Saturday, May 24, 2014

`Ethical Platitudinarian'

Like W.C. Fields and a few others, H.L. Mencken is a guaranteed laugh-giver. If I’m not otherwise literarily committed, but hope to amuse myself while killing time – at the Department of Motor Vehicles, in the bathroom, et al. – I’ll grab a Mencken volume, perhaps one of the Prejudices compilations, originally published in six volumes between 1919 and 1927, and republished in two by the Library of America a few years ago. The contents are readably brief and satisfyingly sane and funny, even when you don't agree with them. In the “First Series” (1919), in a three-part sequence titled “Three American Immortals” (you can see where this is going), the first part is headed “Aristotelean Obsequies.” Mencken begins with a lengthy excerpt from the Boston Herald dated May 1, 1882, describing a memorial book at a funeral: “A beautiful floral book stood at the left of the pulpit…Its last page was composed of white carnations, white daisies and light-colored immortelles…a large harp composed of yellow jonquils,” and so on for another eight lines. Then Mencken takes over: 

“Well, what have we here? The funeral of a Grand Exalted Pishposh of the Odd Fellows, of an East Side Tammany leader, of an aged and much-respected brothel-keeper? Nay. What we have here is the funeral of Ralph Waldo Emerson. It was thus that New England lavished the loveliest fruits of the Puritan aesthetic upon the bier of her greatest son. It was thus that Puritan Kultur mourned a philosopher.” 

Lately, in my heart and mind if not always in print, Emerson has been my favorite punching bag, the convenient cause of all our ills. I use him as the scapegoat for whatever outrage the new day brings, just as John Derbyshire once characterized him as “a key progenitor of modern smiley-face liberalism.” Seasoned readers of Mencken will recognize familiar targets, including fraternal organizations, politicians and Puritans. Elsewhere, Mencken describes Emerson as “little more than an importer and popularizer of German and French ideas [sound familiar?],” “a theological prophet and ethical platitudinarian,”a writer who “was turned off into mazes of contradiction and unintelligibility by his ethical obsession –the unescapable burden of his Puritan heritage.”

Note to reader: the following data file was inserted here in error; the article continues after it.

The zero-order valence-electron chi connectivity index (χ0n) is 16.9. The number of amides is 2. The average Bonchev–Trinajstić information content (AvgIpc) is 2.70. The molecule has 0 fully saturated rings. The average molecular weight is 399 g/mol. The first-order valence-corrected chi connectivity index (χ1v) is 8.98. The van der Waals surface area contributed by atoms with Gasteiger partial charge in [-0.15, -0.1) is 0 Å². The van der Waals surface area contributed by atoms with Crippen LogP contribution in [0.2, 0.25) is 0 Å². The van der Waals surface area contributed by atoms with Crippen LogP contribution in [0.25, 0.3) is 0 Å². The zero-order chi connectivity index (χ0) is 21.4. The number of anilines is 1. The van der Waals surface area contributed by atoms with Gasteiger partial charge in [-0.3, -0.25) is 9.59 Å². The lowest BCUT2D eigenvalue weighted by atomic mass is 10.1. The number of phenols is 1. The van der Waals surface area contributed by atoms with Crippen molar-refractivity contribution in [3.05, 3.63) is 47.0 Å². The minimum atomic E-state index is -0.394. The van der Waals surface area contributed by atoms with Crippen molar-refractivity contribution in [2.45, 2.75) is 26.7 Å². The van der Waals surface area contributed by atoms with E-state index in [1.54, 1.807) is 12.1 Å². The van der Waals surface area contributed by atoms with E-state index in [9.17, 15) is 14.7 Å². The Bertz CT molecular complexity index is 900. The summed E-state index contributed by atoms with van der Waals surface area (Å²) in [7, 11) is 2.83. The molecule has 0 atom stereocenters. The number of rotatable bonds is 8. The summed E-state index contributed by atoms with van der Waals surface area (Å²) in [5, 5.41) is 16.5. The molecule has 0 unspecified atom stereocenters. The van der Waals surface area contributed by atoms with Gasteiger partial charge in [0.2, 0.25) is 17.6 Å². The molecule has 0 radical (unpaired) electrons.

The other two panels in Mencken’s American triptych are devoted to Edgar Allan Poe and James Harlan (1820-1899), the latter a U.S. senator and Secretary of the Interior under Andrew Johnson (Mencken mistakenly says Lincoln). Poe gives Mencken the pleasure of writing: “And so he rests: thrust among Presbyterians by a Methodist and formally damned by a Baptist.” Harlan, he reminds us, was responsible for firing Walt Whitman from his job as clerk in the Interior Department because he was scandalized by Leaves of Grass. Mencken writes: 

“Let us repair, once a year, to our accustomed houses of worship and there give thanks to God that one day in 1865 brought together the greatest poet that America has ever produced and the damndest ass.” 

Joseph Epstein once wrote that he relies on three writers to “lift one out of gloom, and away from the valley of small and large woes” – Montaigne, Justice Holmes (in his letters) and Mencken. Good company, all. Mencken, I find, is the most reliable and the fastest-acting.

1 comment:

The Sanity Inspector said...

Read Montaigne; that’s the voice
of a man with his legs under his own table, eating the mutton and turnips
raised on his own land. Who will talk like that when the State is everyone’s schoolmaster and employer?
-- C.S. Lewis